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Aquarium Fish and Air Bladder Disease - Knowledge and Cures

By Edited Jul 21, 2016 0 0

Goldfish / Aquarium Fish and Swim Bladder Disease

I first found out about Swim Bladder Disease (or flipover) about two years ago when my sons favorite goldfish appeared to have suddenly died. My son, distraught and crying thought that his goldfish, Darth Vader, was floating upside down and dead. I took my finger and nudged him a bit to make sure and sure enough Darth Vader swam off. It was then that I had to research so I could see what was going on and to give an explanation to my son whichever way Vader's life was going.

After some research I cam to find out that his goldfish had a common disease for aquarium fish called Swim Bladder Disease (or Disorder). The swim bladder in a fish is and internal organ that is filled with gas that allows the fish to control it's buoyancy without having to use excessive energy to swim. A fish with swim bladder disease can float to the top of the aquarium or sink to the bottom as well as floating nose down or tail up. In Darth Vader's case, he swims belly up.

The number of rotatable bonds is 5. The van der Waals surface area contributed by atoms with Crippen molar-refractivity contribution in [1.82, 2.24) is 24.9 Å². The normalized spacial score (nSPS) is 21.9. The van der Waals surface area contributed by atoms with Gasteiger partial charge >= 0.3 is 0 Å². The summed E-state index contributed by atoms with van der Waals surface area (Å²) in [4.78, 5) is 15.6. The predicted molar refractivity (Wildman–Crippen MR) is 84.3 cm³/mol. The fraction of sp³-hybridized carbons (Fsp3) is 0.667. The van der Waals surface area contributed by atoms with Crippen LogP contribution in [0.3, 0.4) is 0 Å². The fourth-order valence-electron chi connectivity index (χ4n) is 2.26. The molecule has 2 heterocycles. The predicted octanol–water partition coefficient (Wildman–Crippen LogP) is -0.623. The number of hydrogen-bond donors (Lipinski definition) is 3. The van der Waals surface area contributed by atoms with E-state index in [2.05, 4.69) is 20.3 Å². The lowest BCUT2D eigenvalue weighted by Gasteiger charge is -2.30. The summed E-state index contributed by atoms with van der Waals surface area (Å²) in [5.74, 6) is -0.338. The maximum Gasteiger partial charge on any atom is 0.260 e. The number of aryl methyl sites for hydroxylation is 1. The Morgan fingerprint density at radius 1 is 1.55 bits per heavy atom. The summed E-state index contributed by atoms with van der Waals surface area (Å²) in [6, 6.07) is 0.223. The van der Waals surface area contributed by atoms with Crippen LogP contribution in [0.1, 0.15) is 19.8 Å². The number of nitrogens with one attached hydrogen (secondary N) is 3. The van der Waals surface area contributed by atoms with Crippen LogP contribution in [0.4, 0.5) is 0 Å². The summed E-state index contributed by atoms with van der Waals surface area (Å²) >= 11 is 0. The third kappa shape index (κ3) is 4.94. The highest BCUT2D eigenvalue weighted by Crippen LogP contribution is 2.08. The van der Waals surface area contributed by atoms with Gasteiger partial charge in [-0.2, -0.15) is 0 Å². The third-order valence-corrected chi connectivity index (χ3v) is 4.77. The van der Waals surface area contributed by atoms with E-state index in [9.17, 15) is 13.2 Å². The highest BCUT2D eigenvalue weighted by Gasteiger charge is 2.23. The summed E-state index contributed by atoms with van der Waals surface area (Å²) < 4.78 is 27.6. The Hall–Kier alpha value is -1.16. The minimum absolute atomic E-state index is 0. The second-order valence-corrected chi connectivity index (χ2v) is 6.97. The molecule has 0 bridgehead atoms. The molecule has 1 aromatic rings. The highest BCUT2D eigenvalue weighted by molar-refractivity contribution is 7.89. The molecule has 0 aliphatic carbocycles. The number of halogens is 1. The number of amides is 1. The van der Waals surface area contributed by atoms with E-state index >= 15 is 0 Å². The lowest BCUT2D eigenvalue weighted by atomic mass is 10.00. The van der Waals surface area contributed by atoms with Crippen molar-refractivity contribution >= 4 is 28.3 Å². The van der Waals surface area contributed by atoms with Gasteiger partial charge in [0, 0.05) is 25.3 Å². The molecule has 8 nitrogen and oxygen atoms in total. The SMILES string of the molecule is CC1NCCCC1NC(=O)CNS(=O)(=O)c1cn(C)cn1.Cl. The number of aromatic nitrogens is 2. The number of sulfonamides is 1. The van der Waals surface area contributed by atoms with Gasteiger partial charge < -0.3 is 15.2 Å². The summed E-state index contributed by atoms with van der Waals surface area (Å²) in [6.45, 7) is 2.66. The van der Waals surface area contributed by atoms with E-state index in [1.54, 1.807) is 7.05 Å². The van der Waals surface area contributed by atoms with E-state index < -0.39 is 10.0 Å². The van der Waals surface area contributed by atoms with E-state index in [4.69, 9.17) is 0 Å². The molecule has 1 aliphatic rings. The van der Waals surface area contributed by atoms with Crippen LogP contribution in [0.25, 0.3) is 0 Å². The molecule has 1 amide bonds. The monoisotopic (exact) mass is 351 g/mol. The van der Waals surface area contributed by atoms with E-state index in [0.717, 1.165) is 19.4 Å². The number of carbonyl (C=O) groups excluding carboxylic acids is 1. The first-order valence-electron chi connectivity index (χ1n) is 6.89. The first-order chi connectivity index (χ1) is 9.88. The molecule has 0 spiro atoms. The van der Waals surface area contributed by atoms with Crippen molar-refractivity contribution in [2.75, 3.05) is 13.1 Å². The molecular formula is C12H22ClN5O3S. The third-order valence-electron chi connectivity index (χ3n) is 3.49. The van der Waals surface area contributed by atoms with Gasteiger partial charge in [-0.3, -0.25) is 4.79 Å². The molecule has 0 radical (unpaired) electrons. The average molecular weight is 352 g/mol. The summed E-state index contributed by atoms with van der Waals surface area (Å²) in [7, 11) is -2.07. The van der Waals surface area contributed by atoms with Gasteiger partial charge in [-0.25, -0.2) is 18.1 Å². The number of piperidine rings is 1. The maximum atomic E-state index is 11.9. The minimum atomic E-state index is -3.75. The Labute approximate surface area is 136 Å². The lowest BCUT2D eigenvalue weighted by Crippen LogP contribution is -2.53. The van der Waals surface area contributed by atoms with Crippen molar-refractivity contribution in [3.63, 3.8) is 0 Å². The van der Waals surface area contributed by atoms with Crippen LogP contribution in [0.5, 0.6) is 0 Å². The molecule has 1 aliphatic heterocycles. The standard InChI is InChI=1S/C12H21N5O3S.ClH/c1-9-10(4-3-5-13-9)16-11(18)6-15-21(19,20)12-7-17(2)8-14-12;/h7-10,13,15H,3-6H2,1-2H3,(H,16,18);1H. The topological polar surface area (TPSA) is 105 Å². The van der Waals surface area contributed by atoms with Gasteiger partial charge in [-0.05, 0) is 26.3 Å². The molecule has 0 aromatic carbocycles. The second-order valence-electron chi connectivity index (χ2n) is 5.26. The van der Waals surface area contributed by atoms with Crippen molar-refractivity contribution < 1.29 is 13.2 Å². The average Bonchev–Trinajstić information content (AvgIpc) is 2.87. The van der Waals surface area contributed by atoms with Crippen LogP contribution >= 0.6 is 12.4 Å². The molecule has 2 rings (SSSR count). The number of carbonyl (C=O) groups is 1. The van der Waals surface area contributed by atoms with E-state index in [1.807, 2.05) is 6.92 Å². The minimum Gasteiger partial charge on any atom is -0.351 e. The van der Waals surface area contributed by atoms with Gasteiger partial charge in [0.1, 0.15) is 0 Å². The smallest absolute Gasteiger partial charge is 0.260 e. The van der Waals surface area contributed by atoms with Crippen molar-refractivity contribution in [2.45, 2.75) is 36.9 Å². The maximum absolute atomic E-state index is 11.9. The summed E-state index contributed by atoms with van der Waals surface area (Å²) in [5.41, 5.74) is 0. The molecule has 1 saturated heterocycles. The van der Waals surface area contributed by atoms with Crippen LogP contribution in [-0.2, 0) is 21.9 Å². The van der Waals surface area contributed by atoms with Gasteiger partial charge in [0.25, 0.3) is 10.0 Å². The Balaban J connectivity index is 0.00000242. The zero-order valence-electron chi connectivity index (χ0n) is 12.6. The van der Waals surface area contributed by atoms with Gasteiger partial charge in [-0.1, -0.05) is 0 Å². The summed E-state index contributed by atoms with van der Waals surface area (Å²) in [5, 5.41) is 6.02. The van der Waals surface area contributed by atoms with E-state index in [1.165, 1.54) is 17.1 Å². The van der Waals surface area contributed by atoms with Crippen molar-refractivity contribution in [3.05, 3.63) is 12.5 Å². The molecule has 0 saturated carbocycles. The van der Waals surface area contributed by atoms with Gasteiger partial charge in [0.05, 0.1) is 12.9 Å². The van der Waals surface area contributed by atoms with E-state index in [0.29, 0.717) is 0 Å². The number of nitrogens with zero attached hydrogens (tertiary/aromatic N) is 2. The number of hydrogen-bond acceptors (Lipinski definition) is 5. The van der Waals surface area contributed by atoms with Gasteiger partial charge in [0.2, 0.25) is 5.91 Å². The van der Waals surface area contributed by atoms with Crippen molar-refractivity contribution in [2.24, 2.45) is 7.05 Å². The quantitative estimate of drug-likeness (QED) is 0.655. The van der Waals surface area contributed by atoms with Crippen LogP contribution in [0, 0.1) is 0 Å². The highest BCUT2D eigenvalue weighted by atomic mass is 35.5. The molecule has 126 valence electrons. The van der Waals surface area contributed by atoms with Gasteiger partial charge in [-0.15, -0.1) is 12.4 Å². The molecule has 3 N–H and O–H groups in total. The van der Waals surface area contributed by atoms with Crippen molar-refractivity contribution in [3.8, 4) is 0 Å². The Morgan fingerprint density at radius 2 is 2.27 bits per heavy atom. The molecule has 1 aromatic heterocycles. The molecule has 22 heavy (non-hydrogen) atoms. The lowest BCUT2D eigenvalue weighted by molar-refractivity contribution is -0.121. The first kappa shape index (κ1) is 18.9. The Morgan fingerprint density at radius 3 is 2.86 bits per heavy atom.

There are a few things that you can do to attempt to resolve this for the fish. One common cure is to buy a package of frozen peas, then defrost them and take the skin off one or two of them. Stop feeding the fish for a few days so they are good and hungry then feed them the pea. This may take a few tries, but eventually they will eat it. Goldfish are constantly hungry so they will eventually take it in. The pea solution should work within a few hours, and could possibly be to resolving constipation.

Alternatively, you can check the water conditions for the fish to make sure they are proper and may notice that the problems get worse with water conditions. You can also pre-soak their food before giving it to them to prevent them from eating it to quickly at the top and taking in too much air while eating or getting air from the food itself. Another possible solution is to add aquarium salt which is good for fighting disease and boosting the fishes immune system.

Swim bladder disease can be a side effect of a bacterial infection, so it is definitely important to focus on the water conditions and prepare appropriately.

Try some of these and see if they help, in our case it definitely did. Best of luck to you and your pets.




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